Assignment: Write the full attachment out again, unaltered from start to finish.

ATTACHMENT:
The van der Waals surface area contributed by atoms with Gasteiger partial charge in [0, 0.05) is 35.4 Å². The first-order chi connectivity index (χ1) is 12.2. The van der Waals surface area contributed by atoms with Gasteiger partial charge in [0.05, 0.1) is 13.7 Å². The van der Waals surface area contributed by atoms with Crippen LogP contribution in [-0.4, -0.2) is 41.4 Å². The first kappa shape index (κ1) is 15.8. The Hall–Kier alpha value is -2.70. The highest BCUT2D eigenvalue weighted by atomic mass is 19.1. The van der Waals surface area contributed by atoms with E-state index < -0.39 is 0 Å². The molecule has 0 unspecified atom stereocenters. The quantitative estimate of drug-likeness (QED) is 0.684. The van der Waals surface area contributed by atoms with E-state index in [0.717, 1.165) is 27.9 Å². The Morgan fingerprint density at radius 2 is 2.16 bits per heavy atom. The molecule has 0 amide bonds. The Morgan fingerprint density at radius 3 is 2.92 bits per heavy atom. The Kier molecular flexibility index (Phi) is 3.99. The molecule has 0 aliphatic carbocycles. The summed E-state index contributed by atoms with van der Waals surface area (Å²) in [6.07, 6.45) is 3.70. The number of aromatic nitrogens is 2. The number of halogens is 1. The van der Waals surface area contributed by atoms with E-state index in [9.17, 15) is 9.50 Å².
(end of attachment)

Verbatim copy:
The van der Waals surface area contributed by atoms with Gasteiger partial charge in [0, 0.05) is 35.4 Å². The first-order chi connectivity index (χ1) is 12.2. The van der Waals surface area contributed by atoms with Gasteiger partial charge in [0.05, 0.1) is 13.7 Å². The van der Waals surface area contributed by atoms with Crippen LogP contribution in [-0.4, -0.2) is 41.4 Å². The first kappa shape index (κ1) is 15.8. The Hall–Kier alpha value is -2.70. The highest BCUT2D eigenvalue weighted by atomic mass is 19.1. The van der Waals surface area contributed by atoms with E-state index < -0.39 is 0 Å². The molecule has 0 unspecified atom stereocenters. The quantitative estimate of drug-likeness (QED) is 0.684. The van der Waals surface area contributed by atoms with E-state index in [0.717, 1.165) is 27.9 Å². The Morgan fingerprint density at radius 2 is 2.16 bits per heavy atom. The molecule has 0 amide bonds. The Morgan fingerprint density at radius 3 is 2.92 bits per heavy atom. The Kier molecular flexibility index (Phi) is 3.99. The molecule has 0 aliphatic carbocycles. The summed E-state index contributed by atoms with van der Waals surface area (Å²) in [6.07, 6.45) is 3.70. The number of aromatic nitrogens is 2. The number of halogens is 1. The van der Waals surface area contributed by atoms with E-state index in [9.17, 15) is 9.50 Å².